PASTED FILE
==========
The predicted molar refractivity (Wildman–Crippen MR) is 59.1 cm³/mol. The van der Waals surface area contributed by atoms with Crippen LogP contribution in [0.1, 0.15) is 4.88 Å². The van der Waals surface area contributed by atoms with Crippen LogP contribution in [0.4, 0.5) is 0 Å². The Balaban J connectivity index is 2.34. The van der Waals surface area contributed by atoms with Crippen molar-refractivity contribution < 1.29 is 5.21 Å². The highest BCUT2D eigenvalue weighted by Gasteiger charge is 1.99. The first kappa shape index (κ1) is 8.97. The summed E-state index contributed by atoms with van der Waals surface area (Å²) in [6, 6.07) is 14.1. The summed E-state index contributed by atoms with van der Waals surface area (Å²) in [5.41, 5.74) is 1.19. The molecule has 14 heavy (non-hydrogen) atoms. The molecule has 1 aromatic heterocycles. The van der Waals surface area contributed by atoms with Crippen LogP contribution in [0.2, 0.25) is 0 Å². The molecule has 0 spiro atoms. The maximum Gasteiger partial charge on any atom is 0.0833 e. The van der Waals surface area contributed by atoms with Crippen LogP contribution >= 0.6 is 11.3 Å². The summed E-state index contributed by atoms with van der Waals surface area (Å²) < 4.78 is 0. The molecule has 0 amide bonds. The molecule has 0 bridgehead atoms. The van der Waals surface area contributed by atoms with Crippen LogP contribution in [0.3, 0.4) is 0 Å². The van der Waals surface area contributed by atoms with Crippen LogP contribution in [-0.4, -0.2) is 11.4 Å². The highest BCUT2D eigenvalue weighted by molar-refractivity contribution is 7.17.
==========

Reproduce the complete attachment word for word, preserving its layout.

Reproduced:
The predicted molar refractivity (Wildman–Crippen MR) is 59.1 cm³/mol. The van der Waals surface area contributed by atoms with Crippen LogP contribution in [0.1, 0.15) is 4.88 Å². The van der Waals surface area contributed by atoms with Crippen LogP contribution in [0.4, 0.5) is 0 Å². The Balaban J connectivity index is 2.34. The van der Waals surface area contributed by atoms with Crippen molar-refractivity contribution < 1.29 is 5.21 Å². The highest BCUT2D eigenvalue weighted by Gasteiger charge is 1.99. The first kappa shape index (κ1) is 8.97. The summed E-state index contributed by atoms with van der Waals surface area (Å²) in [6, 6.07) is 14.1. The summed E-state index contributed by atoms with van der Waals surface area (Å²) in [5.41, 5.74) is 1.19. The molecule has 14 heavy (non-hydrogen) atoms. The molecule has 1 aromatic heterocycles. The van der Waals surface area contributed by atoms with Crippen LogP contribution in [0.2, 0.25) is 0 Å². The molecule has 0 spiro atoms. The maximum Gasteiger partial charge on any atom is 0.0833 e. The van der Waals surface area contributed by atoms with Crippen LogP contribution >= 0.6 is 11.3 Å². The summed E-state index contributed by atoms with van der Waals surface area (Å²) < 4.78 is 0. The molecule has 0 amide bonds. The molecule has 0 bridgehead atoms. The van der Waals surface area contributed by atoms with Crippen LogP contribution in [0.3, 0.4) is 0 Å². The van der Waals surface area contributed by atoms with Crippen LogP contribution in [-0.4, -0.2) is 11.4 Å². The highest BCUT2D eigenvalue weighted by molar-refractivity contribution is 7.17.